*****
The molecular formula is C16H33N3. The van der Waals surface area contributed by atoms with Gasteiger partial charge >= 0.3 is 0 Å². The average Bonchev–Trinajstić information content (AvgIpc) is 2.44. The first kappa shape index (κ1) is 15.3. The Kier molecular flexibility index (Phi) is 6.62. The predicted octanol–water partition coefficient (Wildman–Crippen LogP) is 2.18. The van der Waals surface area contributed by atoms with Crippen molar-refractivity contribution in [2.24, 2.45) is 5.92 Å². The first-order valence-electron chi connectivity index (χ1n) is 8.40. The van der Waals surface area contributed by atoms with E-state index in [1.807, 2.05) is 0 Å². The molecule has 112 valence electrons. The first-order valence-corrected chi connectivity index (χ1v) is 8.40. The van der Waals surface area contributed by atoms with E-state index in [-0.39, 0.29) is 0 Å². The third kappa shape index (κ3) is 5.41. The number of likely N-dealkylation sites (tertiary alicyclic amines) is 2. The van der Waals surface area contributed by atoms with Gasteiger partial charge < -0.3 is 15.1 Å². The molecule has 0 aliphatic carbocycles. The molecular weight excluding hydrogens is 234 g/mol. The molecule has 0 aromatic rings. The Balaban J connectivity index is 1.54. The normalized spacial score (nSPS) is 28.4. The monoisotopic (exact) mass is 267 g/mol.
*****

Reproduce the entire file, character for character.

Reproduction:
The molecular formula is C16H33N3. The van der Waals surface area contributed by atoms with Gasteiger partial charge >= 0.3 is 0 Å². The average Bonchev–Trinajstić information content (AvgIpc) is 2.44. The first kappa shape index (κ1) is 15.3. The Kier molecular flexibility index (Phi) is 6.62. The predicted octanol–water partition coefficient (Wildman–Crippen LogP) is 2.18. The van der Waals surface area contributed by atoms with Crippen molar-refractivity contribution in [2.24, 2.45) is 5.92 Å². The first-order valence-electron chi connectivity index (χ1n) is 8.40. The van der Waals surface area contributed by atoms with E-state index in [1.807, 2.05) is 0 Å². The molecule has 112 valence electrons. The first-order valence-corrected chi connectivity index (χ1v) is 8.40. The van der Waals surface area contributed by atoms with E-state index in [-0.39, 0.29) is 0 Å². The third kappa shape index (κ3) is 5.41. The number of likely N-dealkylation sites (tertiary alicyclic amines) is 2. The van der Waals surface area contributed by atoms with Gasteiger partial charge < -0.3 is 15.1 Å². The molecule has 0 aliphatic carbocycles. The molecular weight excluding hydrogens is 234 g/mol. The molecule has 0 aromatic rings. The Balaban J connectivity index is 1.54. The normalized spacial score (nSPS) is 28.4. The monoisotopic (exact) mass is 267 g/mol.